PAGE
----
Forbes characterizes the decision as "bowing to pressure from parents and medical groups," and notes that the AAP and AAFP expressed "concerns" over the timing re "government funding for the vaccine." It seems that the driving force here (as far as Forbes goes) is the National Vaccine Information Center, which  "has been publicizing reports of side effects - mostly dizziness and fainting - in several dozen people getting Gardasil, which is approved for use in females ages 9 to 26. The center, a group of parents worried that vaccines harm some children, questions whether the vaccine was tested in enough young girls." (My bold.)

    Who are these people? Where does their clout come from? (I scanned the wikipedia article, but would like some more objective view of this organization.) Have they had other successes in their anti-vaccination efforts?

    •  I had seen those diaries (1+ / 0-)
      Recommended by:

      I think I commented in the "Deserve to Die One".

      I think it is good that Merck is backing off for whatever reason on lobbying the government. That should not be their place as a business.

      I think the NVIC is a good group but do not know for sure.

    •  NVIC=witchcraft (5+ / 0-)
      Recommended by:
      ortcutt, monkeybiz, norahc, 0wn, suicide blonde

      The National Vaccine Information Center is a virulently anti-vaccine organization making outlandish and utterly unsubstantiated claims leavened with an occasional small pinch of fact. They are part of an apparently sincere but lethally misguided Luddite network attempting to discredit vaccines in general. Many members are quite sincere in their belief that vaccines have injured their children; just google autism + vaccines and watch the wave of rage and venom spill forth.
      Sincerity and rage however are not science. This organization is not a member of the "reality based community".

  •  I'd support vaccinations (2+ / 0-)
    Recommended by:
    norahc, suicide blonde

    From the Florida Ob/Gyn society:

    Approximately 20 million Americans are currently infected with HPV. At least 50 percent of sexually active men and women acquire genital HPV infection at some point in their lives. By age 50, at least 80 percent of women will have acquired genital HPV infection. About 6.2 million Americans get a new genital HPV infection each year and this year genital warts will result in 357,000 new office visits.

    Seems like the kind of virus we should try to eradicate if we can.

    Every day's another chance to stick it to The Man. - dls.

    by The Raven on Tue Feb 20, 2007 at 08:59:48 PM PST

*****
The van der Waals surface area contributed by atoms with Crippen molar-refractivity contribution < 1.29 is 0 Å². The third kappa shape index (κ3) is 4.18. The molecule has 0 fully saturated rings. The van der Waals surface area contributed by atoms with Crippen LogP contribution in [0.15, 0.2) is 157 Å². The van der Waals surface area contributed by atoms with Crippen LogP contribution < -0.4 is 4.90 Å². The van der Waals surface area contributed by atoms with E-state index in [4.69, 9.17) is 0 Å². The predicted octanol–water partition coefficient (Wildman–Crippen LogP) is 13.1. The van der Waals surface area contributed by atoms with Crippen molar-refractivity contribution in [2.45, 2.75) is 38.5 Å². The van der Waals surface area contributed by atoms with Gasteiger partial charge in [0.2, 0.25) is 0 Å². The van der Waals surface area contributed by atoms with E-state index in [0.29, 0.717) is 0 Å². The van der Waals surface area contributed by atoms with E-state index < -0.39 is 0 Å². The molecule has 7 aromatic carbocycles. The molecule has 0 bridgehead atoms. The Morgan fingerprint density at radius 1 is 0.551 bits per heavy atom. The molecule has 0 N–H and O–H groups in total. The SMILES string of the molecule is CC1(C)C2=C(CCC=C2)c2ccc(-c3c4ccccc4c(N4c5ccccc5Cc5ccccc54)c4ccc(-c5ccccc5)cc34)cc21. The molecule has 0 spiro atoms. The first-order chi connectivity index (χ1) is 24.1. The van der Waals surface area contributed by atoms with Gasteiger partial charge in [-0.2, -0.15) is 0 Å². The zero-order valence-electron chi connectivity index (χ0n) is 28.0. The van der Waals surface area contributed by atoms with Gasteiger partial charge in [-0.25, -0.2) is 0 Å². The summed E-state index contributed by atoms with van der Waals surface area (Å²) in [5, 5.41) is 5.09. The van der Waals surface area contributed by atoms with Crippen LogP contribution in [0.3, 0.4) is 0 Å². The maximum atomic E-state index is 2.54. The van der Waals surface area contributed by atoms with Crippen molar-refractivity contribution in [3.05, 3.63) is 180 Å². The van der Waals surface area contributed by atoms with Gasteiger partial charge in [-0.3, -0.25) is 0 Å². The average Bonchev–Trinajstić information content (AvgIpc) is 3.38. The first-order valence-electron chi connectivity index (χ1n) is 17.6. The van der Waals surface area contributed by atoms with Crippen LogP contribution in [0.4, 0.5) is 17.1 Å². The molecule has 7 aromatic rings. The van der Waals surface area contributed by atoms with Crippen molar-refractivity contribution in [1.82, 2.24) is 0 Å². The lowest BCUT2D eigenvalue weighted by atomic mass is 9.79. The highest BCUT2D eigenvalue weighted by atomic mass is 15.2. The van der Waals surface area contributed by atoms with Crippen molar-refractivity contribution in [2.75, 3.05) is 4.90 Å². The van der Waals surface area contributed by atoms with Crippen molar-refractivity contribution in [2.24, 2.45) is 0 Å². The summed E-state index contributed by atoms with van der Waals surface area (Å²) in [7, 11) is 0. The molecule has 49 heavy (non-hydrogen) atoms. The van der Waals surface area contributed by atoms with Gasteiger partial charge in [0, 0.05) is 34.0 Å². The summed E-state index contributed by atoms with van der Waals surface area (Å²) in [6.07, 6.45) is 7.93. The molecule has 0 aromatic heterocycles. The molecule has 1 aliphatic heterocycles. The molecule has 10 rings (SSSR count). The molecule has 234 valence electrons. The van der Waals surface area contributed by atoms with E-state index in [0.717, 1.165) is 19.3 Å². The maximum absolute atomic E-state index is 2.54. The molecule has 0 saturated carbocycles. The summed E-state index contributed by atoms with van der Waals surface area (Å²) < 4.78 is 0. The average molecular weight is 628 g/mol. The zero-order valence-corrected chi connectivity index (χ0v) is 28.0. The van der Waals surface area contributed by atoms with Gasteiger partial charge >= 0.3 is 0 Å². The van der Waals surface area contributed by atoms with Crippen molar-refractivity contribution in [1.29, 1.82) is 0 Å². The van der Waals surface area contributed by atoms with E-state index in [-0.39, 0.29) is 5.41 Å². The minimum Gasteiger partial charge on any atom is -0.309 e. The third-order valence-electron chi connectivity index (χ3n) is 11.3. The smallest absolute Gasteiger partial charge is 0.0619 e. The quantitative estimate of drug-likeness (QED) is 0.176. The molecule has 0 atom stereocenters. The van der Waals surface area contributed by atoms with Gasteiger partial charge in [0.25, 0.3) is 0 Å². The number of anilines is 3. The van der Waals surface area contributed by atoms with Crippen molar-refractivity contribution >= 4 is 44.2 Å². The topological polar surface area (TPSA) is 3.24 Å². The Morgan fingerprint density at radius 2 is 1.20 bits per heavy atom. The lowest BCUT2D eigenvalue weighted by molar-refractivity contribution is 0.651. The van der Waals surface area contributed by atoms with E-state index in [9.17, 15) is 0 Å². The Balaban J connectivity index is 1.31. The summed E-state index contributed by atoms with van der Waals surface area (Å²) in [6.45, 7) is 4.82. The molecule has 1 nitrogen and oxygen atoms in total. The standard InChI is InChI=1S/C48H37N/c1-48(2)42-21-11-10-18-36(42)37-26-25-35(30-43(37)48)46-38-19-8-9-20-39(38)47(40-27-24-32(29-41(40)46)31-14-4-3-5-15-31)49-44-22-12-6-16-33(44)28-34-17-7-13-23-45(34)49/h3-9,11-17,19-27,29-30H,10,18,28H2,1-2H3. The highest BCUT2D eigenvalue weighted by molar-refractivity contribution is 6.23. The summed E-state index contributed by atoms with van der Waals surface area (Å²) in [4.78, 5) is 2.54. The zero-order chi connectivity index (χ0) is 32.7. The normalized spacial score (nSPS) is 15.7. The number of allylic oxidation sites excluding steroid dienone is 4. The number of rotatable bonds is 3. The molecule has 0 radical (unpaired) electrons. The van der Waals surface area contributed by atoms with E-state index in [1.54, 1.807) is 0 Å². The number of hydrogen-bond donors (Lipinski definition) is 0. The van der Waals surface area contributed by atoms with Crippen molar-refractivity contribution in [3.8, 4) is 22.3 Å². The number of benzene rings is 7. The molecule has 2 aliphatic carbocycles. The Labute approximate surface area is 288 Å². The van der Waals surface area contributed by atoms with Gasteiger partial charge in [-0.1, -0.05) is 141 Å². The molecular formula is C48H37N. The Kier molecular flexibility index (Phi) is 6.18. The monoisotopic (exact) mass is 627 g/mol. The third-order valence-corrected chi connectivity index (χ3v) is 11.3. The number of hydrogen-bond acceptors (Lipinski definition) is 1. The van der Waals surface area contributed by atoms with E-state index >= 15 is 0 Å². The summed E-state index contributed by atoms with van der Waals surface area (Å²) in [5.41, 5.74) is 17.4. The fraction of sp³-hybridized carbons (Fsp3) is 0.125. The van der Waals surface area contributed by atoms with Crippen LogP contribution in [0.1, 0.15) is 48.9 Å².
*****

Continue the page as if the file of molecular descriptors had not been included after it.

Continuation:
•  That's Fine... (0+ / 0-)

      ...but what raises my antennas, being a Texan, is how Merck is marketing this drug. Lobby, cash, $$$, kaching, aimed at our elected officials. This discredits Merck's claims on the efficacy of the vaccine -- which might be the tragedy here.

      But it doesn't surprise me that our governor is carrying water for Merck.

      "One thing we want during this war of terror is for people to feel like their life moving on." George W. Bush, 1/07

      by chuco35 on Tue Feb 20, 2007 at 10:46:02 PM PST

      [ Parent ]

      •  Well (0+ / 0-)

        A lot of it is because somebody (Bristol-Myers-Squibb, I think, but I'm not sure) is going to have a competing drug on the market by the end of the year, apparently.

        So, yeah, this isn't about Merck being altruistic, it's about trying to beat the competition to the punch. If Gardasil, specifically, is mandated, that leaves BMS out in the cold.

        In other words, while I agree vehemently with the HPV vaccine in and of itself, and was just talking to my pediatrician about getting it for my 11-year-old daughter...Merck's marketing campaign to get it mandated still sucks.

        "I'm not a musician. I'm a rock and roll guitar player."--Little Steven Van Zandt

        by ChurchofBruce on Wed Feb 21, 2007 at 05:39:33 AM PST

        [ Parent ]

  •  I'm sure that all the women with cancer (1+ / 0-)
    Recommended by:

    will be less than pleased in 30 years

    Men never do evil so completely and cheerfully as when they do it from religious conviction. - Sam J. Ervin, Jr.

    by tiponeill on Tue Feb 20, 2007 at 09:14:34 PM PST

    •  It's not off the market (1+ / 0-)